After decades of dysfunction and brutal management, Andre Damian Williams Jr, the United States attorney for the Southern District of New York has finally officially called for a federal takeover of the notorious Rikers Island Jail.
This place has been a hell hole since I first heard the name “Rikers”.
Manhattan’s top federal prosecutor is calling for an outside authority to take control of New York City’s troubled jails, a major shift that could help persuade a judge to strip Mayor Eric Adams of his power over Rikers Island.
The federal prosecutor, Damian Williams, said in a statement on Monday that Rikers has been in a crisis for years — “a collective failure with deep roots, spanning multiple mayoral administrations” and correction commissioners.
“But after eight years of trying every tool in the tool kit,” Mr. Williams said, “we cannot wait any longer for substantial progress to materialize. That is why my office will seek a court-appointed receiver to address the conditions on Rikers Island.”
Though lawyers for people held in city jails have consistently called for an outside authority — known as a receiver — to take over, Mr. Williams’s statement could provide a powerful push toward making the move a reality.
Mr. Williams’s office said then that absent such a commitment to change, “we will be left with no other option but to seek more aggressive relief, which could involve seeking the appointment of a receiver with independent authority to implement sweeping reforms.”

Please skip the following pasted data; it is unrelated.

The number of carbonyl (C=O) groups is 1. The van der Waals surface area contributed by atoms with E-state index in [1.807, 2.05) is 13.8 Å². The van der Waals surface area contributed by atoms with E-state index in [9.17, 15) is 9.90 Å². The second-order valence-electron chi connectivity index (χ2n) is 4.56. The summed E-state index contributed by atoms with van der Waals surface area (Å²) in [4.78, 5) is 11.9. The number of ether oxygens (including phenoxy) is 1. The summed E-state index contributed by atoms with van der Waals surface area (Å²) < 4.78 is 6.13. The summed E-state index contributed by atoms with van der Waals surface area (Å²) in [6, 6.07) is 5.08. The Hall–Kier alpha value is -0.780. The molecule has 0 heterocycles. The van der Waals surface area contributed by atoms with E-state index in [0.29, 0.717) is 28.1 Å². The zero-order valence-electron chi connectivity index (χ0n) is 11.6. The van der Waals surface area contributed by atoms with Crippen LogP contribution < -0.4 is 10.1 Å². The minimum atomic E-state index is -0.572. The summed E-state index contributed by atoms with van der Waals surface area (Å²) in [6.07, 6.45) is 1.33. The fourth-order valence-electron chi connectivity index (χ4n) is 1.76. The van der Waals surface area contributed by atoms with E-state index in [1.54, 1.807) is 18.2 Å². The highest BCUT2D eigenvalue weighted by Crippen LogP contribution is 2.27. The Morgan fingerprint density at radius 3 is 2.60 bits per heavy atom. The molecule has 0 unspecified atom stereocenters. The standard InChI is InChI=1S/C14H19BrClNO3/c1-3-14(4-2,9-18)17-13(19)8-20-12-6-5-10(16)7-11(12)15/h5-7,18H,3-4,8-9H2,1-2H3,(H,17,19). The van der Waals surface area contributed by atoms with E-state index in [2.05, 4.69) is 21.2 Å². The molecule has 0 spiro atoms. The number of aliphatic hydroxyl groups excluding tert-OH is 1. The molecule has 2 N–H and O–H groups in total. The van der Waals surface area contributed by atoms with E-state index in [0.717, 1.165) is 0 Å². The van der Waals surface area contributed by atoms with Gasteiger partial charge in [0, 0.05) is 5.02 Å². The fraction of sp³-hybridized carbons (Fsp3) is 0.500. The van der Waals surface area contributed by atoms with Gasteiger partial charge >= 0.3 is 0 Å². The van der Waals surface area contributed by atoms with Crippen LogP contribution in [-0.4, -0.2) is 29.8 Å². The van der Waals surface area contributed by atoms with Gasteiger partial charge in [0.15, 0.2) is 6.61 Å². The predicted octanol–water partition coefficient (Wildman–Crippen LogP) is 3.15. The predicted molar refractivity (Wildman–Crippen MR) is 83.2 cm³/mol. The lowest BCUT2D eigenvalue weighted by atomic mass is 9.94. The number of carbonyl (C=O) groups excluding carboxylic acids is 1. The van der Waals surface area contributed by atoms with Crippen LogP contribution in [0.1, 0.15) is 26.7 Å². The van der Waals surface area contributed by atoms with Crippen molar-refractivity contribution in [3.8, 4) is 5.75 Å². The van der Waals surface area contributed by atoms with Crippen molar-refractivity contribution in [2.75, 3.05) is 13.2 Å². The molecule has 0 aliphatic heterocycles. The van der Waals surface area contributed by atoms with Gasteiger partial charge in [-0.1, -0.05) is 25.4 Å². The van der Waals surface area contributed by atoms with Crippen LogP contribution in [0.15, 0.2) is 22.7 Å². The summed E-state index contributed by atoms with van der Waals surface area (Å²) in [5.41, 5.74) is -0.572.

The prosecutor’s statement on Monday comes amid continuing mayhem at the jails — where three people have died this month alone — as well as reports from a federal monitor who oversees them that accused city officials of hiding important information about troubling episodes of violence and neglect.
With Mr. Williams’s comments, every entity involved in deciding the future of the jails — lawyers for detainees, the federal monitor, Steve J. Martin, and now, the U.S. attorney’s office — save for the city itself has either called for an outside authority to take over, or simply expressed lack of faith in the ability of the administration to turn things around.
In 2014, the U.S. attorney’s office, then led by Preet Bharara, announced that, after a two-and-a-half-year investigation, it had found systematic civil rights violations of male teenagers by guards at Rikers. The prosecutor’s office eventually joined the pending class-action lawsuit.
In June 2015, the administration of Mayor Bill de Blasio reached a wide-ranging settlement in the lawsuit, committing to far-reaching reforms, including the appointment of a monitor, and new policies to restrict the use of force by guards against inmates.
Between corrupt prison guards, Eric Adams being vociferously supportive of increased incarceration and a political ally of the correction officer unions, and decades of wilful neglect, there is no fix that works if the City remains in charge.
The Feds need to take over the city, and many, probably most, of the guards because even the best of them have likely been corrupted by the rest of them.